Album of the Week 22-2018: Garbage – Garbage


When I was a kid, Garbage was one of the few modern rock bands on MTV that would not cause me to immediately change the channel. They intrigued me. That was in part because of Shirley Manson’s voice and – I reluctantly admit – appearance, but their music was undeniably atmospheric and unlike anything ever done before or since. It was still modern rock, but it was not as bluntly unmelodic as the nu metal bands that were big at the time, nor was it as self-pitying as American radio rock. And despite the strong productional focus, the songwriting is simply excellent.

More than twenty years later, Garbage’s self-titled debut still holds up. That in itself is a testament to the band’s compositional brilliance. Often in music history, embracing new technology dates a production considerably. Garbage’s practice of incorporating electronic beats and synthetic sounds into the foundation of a rock band still sounds fresh and, surprisingly, in no way dated. This approach combines the best elements of densely layered productions and a live band and the results are often hypnotizing. But it’s not a trick; even the relatively straightforward songs that would have worked with just the band playing still sound convincing.

In the latter category, we find the insanely memorable and borderline self-parody ‘Only Happy When It Rains’. The chord progression is simple, but not predictable, especially with its insistent chorus providing a perfect contrast to its more morose verses. ‘Dog New Tricks’ is another strong electrorocker with a great chorus and a focus on guitars and drums. A majority of the other more straightforward songs are a little more laid-back, including the massive hit singles ‘Stupid Girl’ and ‘Queer’. This approach really suits Manson’s voice, which sounds seductive when it has to, but also occasionally excels in brilliantly suppressed anger.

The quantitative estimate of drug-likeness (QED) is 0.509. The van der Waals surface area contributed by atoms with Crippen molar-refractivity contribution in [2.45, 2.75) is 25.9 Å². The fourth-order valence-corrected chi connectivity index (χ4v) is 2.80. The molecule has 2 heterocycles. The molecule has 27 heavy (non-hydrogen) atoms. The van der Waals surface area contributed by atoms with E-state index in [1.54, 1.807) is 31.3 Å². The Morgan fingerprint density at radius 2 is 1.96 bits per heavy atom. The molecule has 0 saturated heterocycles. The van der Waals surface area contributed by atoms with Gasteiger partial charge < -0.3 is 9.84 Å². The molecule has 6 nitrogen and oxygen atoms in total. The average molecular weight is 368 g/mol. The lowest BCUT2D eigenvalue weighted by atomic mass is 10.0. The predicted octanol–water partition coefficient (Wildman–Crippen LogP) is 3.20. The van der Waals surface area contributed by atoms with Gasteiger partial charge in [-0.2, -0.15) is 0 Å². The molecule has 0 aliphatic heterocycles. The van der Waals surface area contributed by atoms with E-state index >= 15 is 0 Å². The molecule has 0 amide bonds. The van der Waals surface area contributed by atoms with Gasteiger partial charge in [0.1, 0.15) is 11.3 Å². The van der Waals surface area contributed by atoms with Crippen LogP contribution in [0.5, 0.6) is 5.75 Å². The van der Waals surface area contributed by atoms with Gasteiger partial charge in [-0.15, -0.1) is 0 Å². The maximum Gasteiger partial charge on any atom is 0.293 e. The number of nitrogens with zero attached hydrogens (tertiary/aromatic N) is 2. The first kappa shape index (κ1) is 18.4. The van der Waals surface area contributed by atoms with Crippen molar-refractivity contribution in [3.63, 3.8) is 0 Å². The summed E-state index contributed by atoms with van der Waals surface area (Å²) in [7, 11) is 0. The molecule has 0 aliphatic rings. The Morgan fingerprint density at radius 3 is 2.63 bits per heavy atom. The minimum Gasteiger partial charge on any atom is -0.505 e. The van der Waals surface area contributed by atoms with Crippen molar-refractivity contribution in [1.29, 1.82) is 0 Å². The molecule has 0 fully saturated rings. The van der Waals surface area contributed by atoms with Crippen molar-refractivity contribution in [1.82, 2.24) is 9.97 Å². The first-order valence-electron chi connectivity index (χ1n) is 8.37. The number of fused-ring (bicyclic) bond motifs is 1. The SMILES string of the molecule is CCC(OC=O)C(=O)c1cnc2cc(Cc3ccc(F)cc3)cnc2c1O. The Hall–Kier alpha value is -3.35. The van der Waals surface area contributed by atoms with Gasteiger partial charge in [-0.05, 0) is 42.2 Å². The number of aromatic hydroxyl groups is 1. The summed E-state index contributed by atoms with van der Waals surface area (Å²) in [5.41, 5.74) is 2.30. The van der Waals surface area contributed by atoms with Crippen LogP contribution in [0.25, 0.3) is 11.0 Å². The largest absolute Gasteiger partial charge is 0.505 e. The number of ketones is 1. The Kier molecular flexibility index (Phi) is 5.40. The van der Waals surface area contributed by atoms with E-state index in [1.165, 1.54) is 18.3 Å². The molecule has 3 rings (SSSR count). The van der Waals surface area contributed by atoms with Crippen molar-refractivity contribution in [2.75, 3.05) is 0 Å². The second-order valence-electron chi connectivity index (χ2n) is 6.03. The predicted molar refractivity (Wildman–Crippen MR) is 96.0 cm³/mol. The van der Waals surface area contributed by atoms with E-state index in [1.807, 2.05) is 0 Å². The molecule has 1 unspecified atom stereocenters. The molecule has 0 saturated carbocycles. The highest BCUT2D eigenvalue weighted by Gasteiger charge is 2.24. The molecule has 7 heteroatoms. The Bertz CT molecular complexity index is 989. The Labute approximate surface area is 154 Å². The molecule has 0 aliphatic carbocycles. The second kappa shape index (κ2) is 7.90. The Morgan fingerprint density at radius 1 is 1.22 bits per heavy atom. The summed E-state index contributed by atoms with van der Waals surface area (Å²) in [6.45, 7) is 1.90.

At other times, ‘Garbage’ proves that spending a lot of time on your production does not necessarily result in overproduction. The darkly brooding ‘As Heaven Is Wide’ probably illustrates this best. Its combination of tribal rhythms, fuzzy bass line and electronically tinged bridge should not work in a rock context, but it does. It is also the best example of Manson’s subdued aggression. The more intimate ‘A Stroke Of Luck’ is less propulsive, but just about as good. It has also been provided a perfect juxtaposition in the shape of the more outspokenly aggressive rocker ‘Vow’, one of the brightest shining gems on ‘Garbage’.

Confusingly, ‘Garbage’ is as much a product of its time as it is timeless. An album like this more or less could only have been thought up in the ninteties, but it was so far ahead of its time that it will probably still sound contemporary ten years from now. That in itself is something that not many artists can claim and will become rarer as more and more musical territory is no longer uncharted. For Garbage, their debut album was so revolutionary, that they had a hard time trying to equal it both in terms of success and overall quality, though they came close several times and are fortunately still artistically relevant to this day.

Recommended tracks: ‘Only Happy When It Rains’, ‘As Heaven Is Wide’, ‘Vow’